Quarterly Journal of Political Science > Vol 19 > Issue 3

Unequal Responsiveness in City Service Delivery: Evidence from 42 Million 311 Calls

Brian T. Hamel, Department of Political Science, University of North Texas, USA, Brian.Hamel@unt.edu , Derek E. Holliday, Polarization Research Lab and Department of Political Science, Stanford University, USA, dhollida@stanford.edu
Suggested Citation
Brian T. Hamel and Derek E. Holliday (2024), "Unequal Responsiveness in City Service Delivery: Evidence from 42 Million 311 Calls", Quarterly Journal of Political Science: Vol. 19: No. 3, pp 243-274. http://dx.doi.org/10.1561/100.00022089

Publication Date: 10 Jun 2024
© 2024 B. T. Hamel and D. E. Holliday
Public administration,  Public policy,  Representation,  Urban politics
Urban politicsresponsiveness311unequal representation


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In this article:
Inequalities in Local Public Goods Provision 
Two Pathways to Unequal Responsiveness 
Robustness Checks 
Exploring Mechanisms Behind Across-Service Inequalities 
Discussion and Conclusion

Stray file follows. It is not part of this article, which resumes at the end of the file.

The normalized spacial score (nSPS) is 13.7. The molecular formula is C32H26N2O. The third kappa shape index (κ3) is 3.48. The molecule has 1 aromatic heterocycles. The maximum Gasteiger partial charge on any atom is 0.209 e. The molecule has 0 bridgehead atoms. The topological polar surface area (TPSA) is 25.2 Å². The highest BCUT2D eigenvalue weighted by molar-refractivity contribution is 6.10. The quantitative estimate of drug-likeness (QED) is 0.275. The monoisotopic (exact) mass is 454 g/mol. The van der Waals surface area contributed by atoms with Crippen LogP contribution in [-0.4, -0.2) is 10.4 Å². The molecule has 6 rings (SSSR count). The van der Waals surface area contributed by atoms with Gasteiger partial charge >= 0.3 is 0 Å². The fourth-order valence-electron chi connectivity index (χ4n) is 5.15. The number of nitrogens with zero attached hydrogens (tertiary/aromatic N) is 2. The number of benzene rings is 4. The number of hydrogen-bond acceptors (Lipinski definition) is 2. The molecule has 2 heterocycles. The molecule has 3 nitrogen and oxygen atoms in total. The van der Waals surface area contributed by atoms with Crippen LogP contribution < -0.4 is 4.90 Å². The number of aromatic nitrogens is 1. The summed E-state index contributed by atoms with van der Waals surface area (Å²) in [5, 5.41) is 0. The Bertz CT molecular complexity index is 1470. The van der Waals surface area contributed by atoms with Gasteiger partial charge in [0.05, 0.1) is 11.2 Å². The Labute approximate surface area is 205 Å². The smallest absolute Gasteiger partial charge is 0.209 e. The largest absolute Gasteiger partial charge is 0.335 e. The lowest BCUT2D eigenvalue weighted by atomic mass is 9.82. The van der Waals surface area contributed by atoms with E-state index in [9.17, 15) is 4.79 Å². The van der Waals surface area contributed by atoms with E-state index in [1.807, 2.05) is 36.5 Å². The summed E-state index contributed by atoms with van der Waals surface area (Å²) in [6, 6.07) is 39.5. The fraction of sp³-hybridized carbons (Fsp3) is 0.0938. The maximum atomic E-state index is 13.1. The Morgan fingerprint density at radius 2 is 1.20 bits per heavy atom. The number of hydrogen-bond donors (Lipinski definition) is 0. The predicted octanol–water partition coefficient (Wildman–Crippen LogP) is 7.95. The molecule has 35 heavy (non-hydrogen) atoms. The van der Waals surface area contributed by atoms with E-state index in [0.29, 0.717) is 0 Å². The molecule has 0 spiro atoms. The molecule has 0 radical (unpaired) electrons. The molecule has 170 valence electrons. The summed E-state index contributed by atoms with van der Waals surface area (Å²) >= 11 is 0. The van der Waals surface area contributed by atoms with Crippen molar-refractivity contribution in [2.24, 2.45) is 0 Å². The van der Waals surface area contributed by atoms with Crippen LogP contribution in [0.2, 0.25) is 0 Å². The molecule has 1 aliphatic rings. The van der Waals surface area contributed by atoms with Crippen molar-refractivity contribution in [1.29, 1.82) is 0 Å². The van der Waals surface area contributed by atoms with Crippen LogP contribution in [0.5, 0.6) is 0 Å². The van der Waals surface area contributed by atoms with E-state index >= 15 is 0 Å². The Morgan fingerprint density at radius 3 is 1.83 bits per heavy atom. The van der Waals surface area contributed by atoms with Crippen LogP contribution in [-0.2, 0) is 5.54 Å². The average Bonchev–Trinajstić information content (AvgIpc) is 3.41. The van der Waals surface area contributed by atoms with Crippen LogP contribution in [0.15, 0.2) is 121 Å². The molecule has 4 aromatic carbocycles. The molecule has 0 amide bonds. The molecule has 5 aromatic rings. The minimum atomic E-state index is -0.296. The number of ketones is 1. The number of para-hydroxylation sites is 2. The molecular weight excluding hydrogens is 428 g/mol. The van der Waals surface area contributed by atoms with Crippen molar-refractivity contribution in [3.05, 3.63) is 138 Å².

We assess unequal responsiveness to citizen demands for municipal goods and services using a dataset of about 42 million 311 requests from 13 large cities between 2011 and 2019. We report three findings. First, we find no evidence that cities respond to requests from whiter and more affluent neighborhoods faster than they do the same type of request from less white and affluent neighborhoods, even after accounting for proxies of neighborhood need. On average, however, white, rich neighborhoods receive faster responses to their calls than non-white, poor neighborhoods. Additional analyses suggest that these disparities may not reflect deliberate bias on the part of cities in favor of the needs of whites and the rich, but rather that non-white and poor neighborhoods tend to ask for services that require more time and resources for the city to respond to. Our paper provides the most comprehensive and contemporary analysis to date of inequalities in U.S. city service delivery.